If you do go with the crossbow it will open your eyes to a lot of new hunting strategies stalking and sitting on the ground is the new normal for me especially on state land spots where you don’t care about spooking or educating deer
     
  8. retired dundo

    retired dundo

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    I’ve had mine for ten years .love it never had a problem
     
  9. Trophy Specialist

    Trophy Specialist

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    Something to consider; when I shot compound bows I always had a backup bow ready to go because they are prone to problems and most of those problems happen during hunting season when parts and repairs take longer to remedy. Now that I'm using a crossbow I follow the same precaution with a backup. Crossbows are probably even more prone to breakdowns no mater the make or model.
     
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  10. Trophy Specialist

    Trophy Specialist

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    Another thing to consider with what ever one you chose is you will want a quality, silent, crank cocker for it. I have an Excalibur Matrix 400 and even though I can cock it with a rope cocker it is not easy. If anything were to happen to me phisically I would likely not be able to cock it and cocking it while hunting in a treestand make the crank a must too.
     
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  11. Biggbear

    Biggbear

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    For what it's worth I've got a Tenpoint Nitro RDX and love it, mine is a couple years old. My understanding is the new ones are faster and a little lighter.

    One thing to consider is how you're going to cock it. A rope cocker may not be too bad now, but as things change, it might become difficult with a bum shoulder.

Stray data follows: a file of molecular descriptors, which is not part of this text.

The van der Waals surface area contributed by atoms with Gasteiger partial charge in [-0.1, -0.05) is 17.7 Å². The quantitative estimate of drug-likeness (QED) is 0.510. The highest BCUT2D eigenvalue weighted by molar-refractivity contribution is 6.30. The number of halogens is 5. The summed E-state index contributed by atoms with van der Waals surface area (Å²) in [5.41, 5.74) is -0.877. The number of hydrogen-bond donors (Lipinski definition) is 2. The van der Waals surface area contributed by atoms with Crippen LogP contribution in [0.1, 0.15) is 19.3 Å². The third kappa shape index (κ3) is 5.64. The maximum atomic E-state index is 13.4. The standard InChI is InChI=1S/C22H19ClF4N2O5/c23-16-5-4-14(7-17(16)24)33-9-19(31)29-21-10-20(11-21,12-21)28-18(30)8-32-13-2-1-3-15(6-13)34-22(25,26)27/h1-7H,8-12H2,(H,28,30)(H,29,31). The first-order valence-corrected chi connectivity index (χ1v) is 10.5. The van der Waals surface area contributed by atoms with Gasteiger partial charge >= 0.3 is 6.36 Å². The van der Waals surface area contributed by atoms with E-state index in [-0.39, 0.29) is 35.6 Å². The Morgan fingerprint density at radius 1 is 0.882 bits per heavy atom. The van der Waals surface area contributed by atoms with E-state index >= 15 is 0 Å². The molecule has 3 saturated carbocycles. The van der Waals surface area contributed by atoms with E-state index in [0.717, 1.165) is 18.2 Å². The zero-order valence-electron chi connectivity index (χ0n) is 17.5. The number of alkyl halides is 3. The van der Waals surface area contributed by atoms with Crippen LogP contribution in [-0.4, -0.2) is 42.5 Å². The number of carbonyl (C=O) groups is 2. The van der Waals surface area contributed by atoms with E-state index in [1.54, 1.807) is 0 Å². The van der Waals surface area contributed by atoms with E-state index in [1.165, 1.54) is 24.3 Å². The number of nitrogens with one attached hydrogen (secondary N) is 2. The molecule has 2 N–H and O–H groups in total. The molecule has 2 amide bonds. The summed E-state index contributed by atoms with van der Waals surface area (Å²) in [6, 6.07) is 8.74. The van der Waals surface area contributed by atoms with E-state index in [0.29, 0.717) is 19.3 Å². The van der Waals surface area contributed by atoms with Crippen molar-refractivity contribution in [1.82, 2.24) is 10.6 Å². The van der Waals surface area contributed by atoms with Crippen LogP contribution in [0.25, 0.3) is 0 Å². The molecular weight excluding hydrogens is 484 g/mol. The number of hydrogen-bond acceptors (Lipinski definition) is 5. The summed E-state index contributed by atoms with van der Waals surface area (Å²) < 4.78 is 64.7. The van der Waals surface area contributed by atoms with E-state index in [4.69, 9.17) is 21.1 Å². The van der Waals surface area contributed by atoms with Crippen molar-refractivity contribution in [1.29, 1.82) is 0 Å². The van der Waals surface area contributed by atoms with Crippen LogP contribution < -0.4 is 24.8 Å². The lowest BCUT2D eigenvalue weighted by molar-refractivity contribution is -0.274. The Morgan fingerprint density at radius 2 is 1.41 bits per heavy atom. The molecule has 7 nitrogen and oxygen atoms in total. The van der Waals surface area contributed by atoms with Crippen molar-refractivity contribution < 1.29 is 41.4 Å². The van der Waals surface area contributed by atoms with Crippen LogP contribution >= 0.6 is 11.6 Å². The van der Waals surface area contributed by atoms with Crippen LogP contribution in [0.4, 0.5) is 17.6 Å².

The new Accudraw let's you decock with out having to fire it. Just a thought.

    My Grandma used to say, "getting old's not for sissies" she was right as rain on that one. I'm headed for a knee replacement soon, couldn't agree more about the weather. Went up the tree like a squirrel for EAS, last weekend 32 degrees I was grounded, just couldn't take the pain.
     
  12. Dynrat

    Dynrat Premium Member

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    Definitely would be nice to have something that can be shot from both a tree stand and a ground blind comfortably. I have two runs on my property up north lined by small pines with no large hardwood in range. Heaviest runs on my property and would love to hunt them but never been a fan of shooting my vertical from a blind. I’m 6’ 2” and have a decent wing span. My Mission vertical has a relatively larger brace height. Between those tow plus a stabilizer on the front it gets pretty tight to get to full draw and especially if you have to move at all to line up a shot.